$\begin{array}{ccc}\hfill {u}_{11}& =& {a}_{1,1}cos\lambda x+{b}_{1,1}sin\lambda x\hfill \\ \hfill {u}_{12}& =& {a}_{1,2}cos\frac{\lambda }{\sqrt{k}}x+{b}_{1,2}sin\frac{\lambda }{\sqrt{k}}x\hfill \\ \hfill {u}_{21}& =& {a}_{2}cos\lambda x+{b}_{2}sin\lambda x+{\alpha }_{2}cos\frac{\lambda }{\sqrt{k}}x+{\beta }_{2}sin\frac{\lambda }{\sqrt{k}}x\hfill \\ \hfill {u}_{22}& =& {a}_{2}cos\lambda x+{b}_{2}sin\lambda x-{\alpha }_{2}cos\frac{\lambda }{\sqrt{k}}x-{\beta }_{2}sin\frac{\lambda }{\sqrt{k}}x\hfill \\ \hfill {u}_{31}& =& {a}_{3}cos\frac{\lambda }{\sqrt{k}}x+{b}_{3}sin\frac{\lambda }{\sqrt{k}}x+{\alpha }_{3}cos\lambda x+{\beta }_{3}sin\lambda x\hfill \\ \hfill {u}_{32}& =& {a}_{3}cos\frac{\lambda }{\sqrt{k}}x+{b}_{3}sin\frac{\lambda }{\sqrt{k}}x-{\alpha }_{3}cos\lambda x-{\beta }_{3}sin\lambda x.\hfill \end{array}$

where we have guessed

$\begin{array}{ccc}\hfill {s}_{2}& =& 2{a}_{2}cos\lambda x+2{b}_{2}sin\lambda x\hfill \\ \hfill {d}_{2}& =& 2{\alpha }_{2}cos\frac{\lambda }{\sqrt{k}}x+2{\beta }_{2}sin\frac{\lambda }{\sqrt{k}}x\hfill \\ \hfill {s}_{3}& =& 2{a}_{3}cos\frac{\lambda }{\sqrt{k}}x+2{b}_{3}sin\frac{\lambda }{\sqrt{k}}x\hfill \\ \hfill {d}_{3}& =& 2{\alpha }_{3}cos\lambda x+2{\beta }_{3}sin\lambda x\hfill \end{array}$

and have used the above to translate these into u 21 , u 22 , u 31 , and u 32 . We need to determine the coefficients. Applying the boundary condition that ${u}_{1}\left(0\right)=0$ , we get

$\begin{array}{ccc}\hfill {a}_{1,1}& =& 0\hfill \\ \hfill {a}_{1,2}& =& 0.\hfill \end{array}$

The fact that ${u}_{2}\left(1\right)=0$ implies that

$\begin{array}{ccc}\hfill {a}_{2}cos\lambda +{b}_{2}sin\lambda & =& 0\hfill \\ \hfill {\alpha }_{2}cos\frac{\lambda }{\sqrt{k}}+{\beta }_{2}sin\frac{\lambda }{\sqrt{k}}& =& 0.\hfill \end{array}$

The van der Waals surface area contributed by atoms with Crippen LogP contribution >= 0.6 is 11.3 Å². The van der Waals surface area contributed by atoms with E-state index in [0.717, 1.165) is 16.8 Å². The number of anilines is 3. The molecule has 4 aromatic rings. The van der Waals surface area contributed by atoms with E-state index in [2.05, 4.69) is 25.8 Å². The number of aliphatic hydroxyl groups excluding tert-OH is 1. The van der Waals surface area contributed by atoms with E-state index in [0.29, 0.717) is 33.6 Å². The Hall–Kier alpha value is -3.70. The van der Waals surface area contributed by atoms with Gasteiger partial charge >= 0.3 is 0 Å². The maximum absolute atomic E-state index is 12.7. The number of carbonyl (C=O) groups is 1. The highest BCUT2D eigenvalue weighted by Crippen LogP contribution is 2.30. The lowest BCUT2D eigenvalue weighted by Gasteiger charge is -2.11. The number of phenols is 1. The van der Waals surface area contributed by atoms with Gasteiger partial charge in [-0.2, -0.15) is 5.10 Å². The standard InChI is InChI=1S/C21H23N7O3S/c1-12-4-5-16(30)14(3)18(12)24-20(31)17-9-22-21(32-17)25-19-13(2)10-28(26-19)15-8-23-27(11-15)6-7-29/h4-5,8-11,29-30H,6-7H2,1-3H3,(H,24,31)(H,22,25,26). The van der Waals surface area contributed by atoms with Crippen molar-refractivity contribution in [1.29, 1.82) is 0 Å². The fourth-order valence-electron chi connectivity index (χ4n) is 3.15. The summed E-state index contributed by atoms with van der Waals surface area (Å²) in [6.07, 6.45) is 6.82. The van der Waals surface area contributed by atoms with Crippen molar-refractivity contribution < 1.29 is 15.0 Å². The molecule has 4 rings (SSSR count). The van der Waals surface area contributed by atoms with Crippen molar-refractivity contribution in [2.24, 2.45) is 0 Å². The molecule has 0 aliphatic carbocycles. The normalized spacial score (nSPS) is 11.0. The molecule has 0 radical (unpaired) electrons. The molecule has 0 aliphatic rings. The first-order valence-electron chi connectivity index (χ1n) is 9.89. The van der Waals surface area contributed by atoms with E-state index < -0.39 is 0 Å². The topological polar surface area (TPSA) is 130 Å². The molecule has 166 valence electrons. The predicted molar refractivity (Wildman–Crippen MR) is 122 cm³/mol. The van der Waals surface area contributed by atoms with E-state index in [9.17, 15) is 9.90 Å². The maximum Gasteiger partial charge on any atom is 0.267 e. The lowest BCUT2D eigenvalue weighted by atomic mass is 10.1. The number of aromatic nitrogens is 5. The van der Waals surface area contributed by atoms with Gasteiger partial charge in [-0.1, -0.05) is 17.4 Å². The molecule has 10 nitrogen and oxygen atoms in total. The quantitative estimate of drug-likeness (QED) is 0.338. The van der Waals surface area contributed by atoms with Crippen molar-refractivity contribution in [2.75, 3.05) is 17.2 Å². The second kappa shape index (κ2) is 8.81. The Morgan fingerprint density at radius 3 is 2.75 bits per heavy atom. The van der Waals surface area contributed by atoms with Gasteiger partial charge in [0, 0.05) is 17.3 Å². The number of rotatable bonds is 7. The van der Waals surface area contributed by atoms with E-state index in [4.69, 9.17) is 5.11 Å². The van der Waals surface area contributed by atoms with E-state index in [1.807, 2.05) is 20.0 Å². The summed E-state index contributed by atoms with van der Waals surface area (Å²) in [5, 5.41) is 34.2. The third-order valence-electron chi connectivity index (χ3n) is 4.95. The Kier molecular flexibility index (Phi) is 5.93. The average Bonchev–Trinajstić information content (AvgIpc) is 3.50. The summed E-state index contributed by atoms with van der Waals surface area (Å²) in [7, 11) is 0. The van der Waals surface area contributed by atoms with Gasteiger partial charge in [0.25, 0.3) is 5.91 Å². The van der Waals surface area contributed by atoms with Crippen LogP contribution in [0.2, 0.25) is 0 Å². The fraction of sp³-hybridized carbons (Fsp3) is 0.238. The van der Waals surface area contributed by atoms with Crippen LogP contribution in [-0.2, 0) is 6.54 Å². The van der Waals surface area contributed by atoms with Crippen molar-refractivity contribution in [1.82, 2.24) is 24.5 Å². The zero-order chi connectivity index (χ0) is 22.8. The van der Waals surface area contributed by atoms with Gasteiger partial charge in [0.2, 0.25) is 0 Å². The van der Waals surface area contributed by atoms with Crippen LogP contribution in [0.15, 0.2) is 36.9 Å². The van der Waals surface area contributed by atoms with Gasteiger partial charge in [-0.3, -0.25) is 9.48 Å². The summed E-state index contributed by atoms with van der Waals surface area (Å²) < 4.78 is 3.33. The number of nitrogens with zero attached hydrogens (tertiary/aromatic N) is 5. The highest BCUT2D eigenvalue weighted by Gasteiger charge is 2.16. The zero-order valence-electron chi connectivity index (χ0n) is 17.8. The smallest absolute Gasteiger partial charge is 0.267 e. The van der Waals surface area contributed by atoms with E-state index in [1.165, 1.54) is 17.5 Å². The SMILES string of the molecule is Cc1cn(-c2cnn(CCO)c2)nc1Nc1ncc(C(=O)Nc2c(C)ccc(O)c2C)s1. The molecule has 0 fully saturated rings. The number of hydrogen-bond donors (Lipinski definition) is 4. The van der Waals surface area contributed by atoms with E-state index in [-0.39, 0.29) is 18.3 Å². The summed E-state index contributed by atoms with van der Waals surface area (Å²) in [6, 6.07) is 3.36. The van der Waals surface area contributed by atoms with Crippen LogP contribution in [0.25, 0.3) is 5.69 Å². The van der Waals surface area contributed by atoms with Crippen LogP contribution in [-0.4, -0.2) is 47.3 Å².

Likewise, for ${u}_{3}\left(1\right)=0$ , we get

$\begin{array}{ccc}\hfill {a}_{3}cos\frac{\lambda }{\sqrt{k}}+{b}_{3}sin\frac{\lambda }{\sqrt{k}}& =& 0\hfill \\ \hfill {\alpha }_{3}cos\lambda +{\beta }_{3}sin\lambda & =& 0.\hfill \end{array}$

Next, we apply the continuity conditions. Since ${u}_{1}\left(1\right)={u}_{2}\left(0\right)$ , we see that

$\begin{array}{ccc}\hfill {a}_{1,1}cos\lambda +{b}_{1,1}sin\lambda -{a}_{2}-{\alpha }_{2}& =& 0\hfill \\ \hfill {a}_{1,2}cos\frac{\lambda }{\sqrt{k}}+{b}_{1,2}sin\frac{\lambda }{\sqrt{k}}-{a}_{2}+{\alpha }_{2}& =& 0,\hfill \end{array}$

and because ${u}_{2}\left(0\right)={u}_{3}\left(0\right)$ we have

$\begin{array}{ccc}\hfill {a}_{2}-{a}_{3}& =& 0\hfill \\ \hfill {\alpha }_{2}-{\alpha }_{3}& =& 0.\hfill \end{array}$

Finally, from the force-balance equation, we have

$\begin{array}{ccc}\hfill -{a}_{1,1}\lambda sin\lambda & +& {b}_{1,1}\lambda cos\lambda -\frac{1}{2}\left(k+1\right)\left({b}_{2},\lambda ,+,{\beta }_{2},\frac{\lambda }{\sqrt{k}}\right)-\frac{1}{2}\left(k+1\right)\left({b}_{2},\lambda ,-,{\beta }_{2},\frac{\lambda }{\sqrt{k}}\right)-\frac{1}{2}\left(k-1\right)\left({b}_{3},\frac{\lambda }{\sqrt{k}},+,{\beta }_{3},\lambda \right)\hfill \\ & -& \frac{1}{2}\left(k+1\right)\left({b}_{3},\frac{\lambda }{\sqrt{k}},-,{\beta }_{3},\lambda \right)=0\hfill \end{array}$

and

$\begin{array}{ccc}\hfill -{a}_{1,2}\frac{\lambda }{\sqrt{k}}sin\frac{\lambda }{\sqrt{k}}& +& {b}_{1,2}\frac{\lambda }{\sqrt{k}}cos\frac{\lambda }{\sqrt{k}}-\frac{1}{2}\left(1-k\right)\left({b}_{2},\lambda ,+,{\beta }_{2},\frac{\lambda }{\sqrt{k}}\right)-\frac{1}{2}\left(k+1\right)\left({b}_{2},\lambda ,-,{\beta }_{2},\frac{\lambda }{\sqrt{k}}\right)-\frac{1}{2}\left(k-1\right)\left({b}_{3},\frac{\lambda }{\sqrt{k}},+,{\beta }_{3},\lambda \right)\hfill \\ & -& \frac{1}{2}k+1\left({b}_{3},\frac{\lambda }{\sqrt{k}},-,{\beta }_{3},\lambda \right)=0.\hfill \end{array}$

These twelve equations can be represented by a single matrix equation with the following coefficient matrix: